Too many Handlers? Move to Script Library? Modifing Other Libraries?

Hi everyone,

So as my own script grows an I come up with my own handlers,
and find other handlers to use online.
and find ways to either help interface to other libraries.
Here are my questions:

How many Handlers is too many?

When should I consider moving them to my own custom library?
addvantages / disadvantages?

When creating my own custom library what thing should I consider?
Such as possibly going back and renaming things so that they are more
“general” description rather than for my own code? And I guess probably
adding comments to help detail things?
EDIT: and I’ve just realized that these script library’s can have their own dictionary
(I have no idea how these are created)

Should I consider sharing these libraries? If so what’s the best way/place?

When using many of the great libraries that are out there, I find I often
need to come up with ways to help to prepare data to send to them.
Often I come up with little handlers to help me do that.
What’s the best way to this? Should I add them to the library or keep them serperate?
Should I share these “add ons” with the library creator and or community?


Can’t have too many, only have too few. If an handler is doing more than 1 tasks the handler is doing too much. When following Google, NASA or any high disciplined programming guidelines for safe programming, the following handler is already too long:

on stringReplace(haystack, needle, replace)
	tell AppleScript
		set oldTIDs to text item delimiters
		set text item delimiters to needle
		set TIs to every text item of haystack
		set text item delimiters to replace
		set newStack to TIs as string
		set text item delimiters to oldTIDs
	end tell
	return newStack
end stringReplace

The reason why the handler above is considered too long is because the handler is performing 2 tasks. The handler splits a string using an separator and joins an array into a string using an separator. Also if you would write an handler for splitting or joining a string using a separator there would be redundant code which indicates your handlers are too big. The correct code would look much more similar to this:

on stringReplace(haystack, needle, replace)
	return join(split(haystack, needle), replace)
end stringReplace

on join(lst, sep)
	tell AppleScript
		set oldTIDs to text item delimiters
		set text item delimiters to sep
		set str to lst as string
		set text item delimiters to oldTIDs
	end tell
	return str
end join

on split(str, sep)
	tell AppleScript
		set oldTIDs to text item delimiters
		set text item delimiters to sep
		set lst to every text item of str
		set text item delimiters to oldTIDs
	end tell
	return lst
end split

We (referring mostly to myself) often post examples where handlers are performing too many tasks which gives a bad example. On the other hand AppleScript is an language for the hobbyist and not for aerospace programs. It therefore depends on how disciplined you want to write your code yourself.

Any handler that’s written (redundant) in more than 1 script should be in an library.

Debugging is mainly the biggest disadvantage, you’ll always need another script to call the handler. When you’ve created an hierarchical structure of dependencies simply copying the handler contents to a new empty script can’t be done that easily.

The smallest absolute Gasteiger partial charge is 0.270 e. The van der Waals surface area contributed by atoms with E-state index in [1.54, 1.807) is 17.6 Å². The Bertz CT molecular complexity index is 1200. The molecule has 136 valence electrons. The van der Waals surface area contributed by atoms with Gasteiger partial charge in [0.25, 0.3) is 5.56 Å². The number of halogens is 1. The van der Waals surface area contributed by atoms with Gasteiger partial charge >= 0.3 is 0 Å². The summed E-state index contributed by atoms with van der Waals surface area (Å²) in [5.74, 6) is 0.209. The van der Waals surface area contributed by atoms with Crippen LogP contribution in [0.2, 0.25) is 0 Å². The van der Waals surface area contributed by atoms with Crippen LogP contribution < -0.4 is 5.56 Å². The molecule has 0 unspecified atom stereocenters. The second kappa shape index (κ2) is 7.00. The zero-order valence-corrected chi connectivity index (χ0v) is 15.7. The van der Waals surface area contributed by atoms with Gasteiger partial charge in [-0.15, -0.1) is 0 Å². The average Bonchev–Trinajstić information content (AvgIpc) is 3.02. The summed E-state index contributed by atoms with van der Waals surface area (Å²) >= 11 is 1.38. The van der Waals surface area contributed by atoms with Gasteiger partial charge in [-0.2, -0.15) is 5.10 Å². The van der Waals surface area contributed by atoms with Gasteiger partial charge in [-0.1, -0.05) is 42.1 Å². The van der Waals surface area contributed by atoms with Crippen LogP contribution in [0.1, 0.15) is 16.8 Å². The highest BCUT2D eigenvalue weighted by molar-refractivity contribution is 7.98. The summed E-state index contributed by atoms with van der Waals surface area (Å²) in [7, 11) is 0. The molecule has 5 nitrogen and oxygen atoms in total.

Don’t use it. It takes a lot of work to write the sdef files and limits your writing style because commands are not methods. Script libraries are OO, dictionary style is functional.

I’ve a free website for sharing my osax and share the link on this site and others. The actual osax you’ll download from my google drive.

But of course you do have to be sensible about where you draw the line between “tasks”. Sacrificing efficiency, legibility, and ease of debugging like this through overzealous adherence to someone else’s computing principle is not necessarily good scripting. :wink:

Of course, I was just showing how global leading companies have guidelines for their coders to write safe and most efficient code that’s more easy to debug and maintain. It’s a programming guideline, not a specific programming language guideline. It may also be important to know that this is one of the many things mentioned in such programming guidelines that together makes it all worthwhile.

One of the other things mentioned in those guidelines is the way you name the handlers. Which is just as important as how long the handler is. My example is bad though, handlers with self-explanatory names are easier to debug and errors concerning them are easier to understand. You’ll also keep namespace pollution to an minimum for programming languages who who only has an global namespace (AppleScript, Objective-C, C for example).

Thanks for the tips.
Yeah there’s in handler that I’ve created that is
Definitely redundant. It’s using a 2 lists of lists
it has a repeat with loop using the 1st list as the MAIn record selector
Then within that loop it has a repeat with each item in the 2nd list.
Both of the loops are executing the exact same code but just with
Different information. I could easily pull that code out
And have that as a seperate function that can be called for sure!
I’m sure I could probably figure out a way to possibly have
Only one repeat with loop if I can pass the right data thru!

Yeah i defenitly feel a mature programmer
And definitely see the debugging
But once I get it working smoothly I think I’ll know
When to create a library from it.

I am Definitely always tweaking my functions a
Bit to do more things!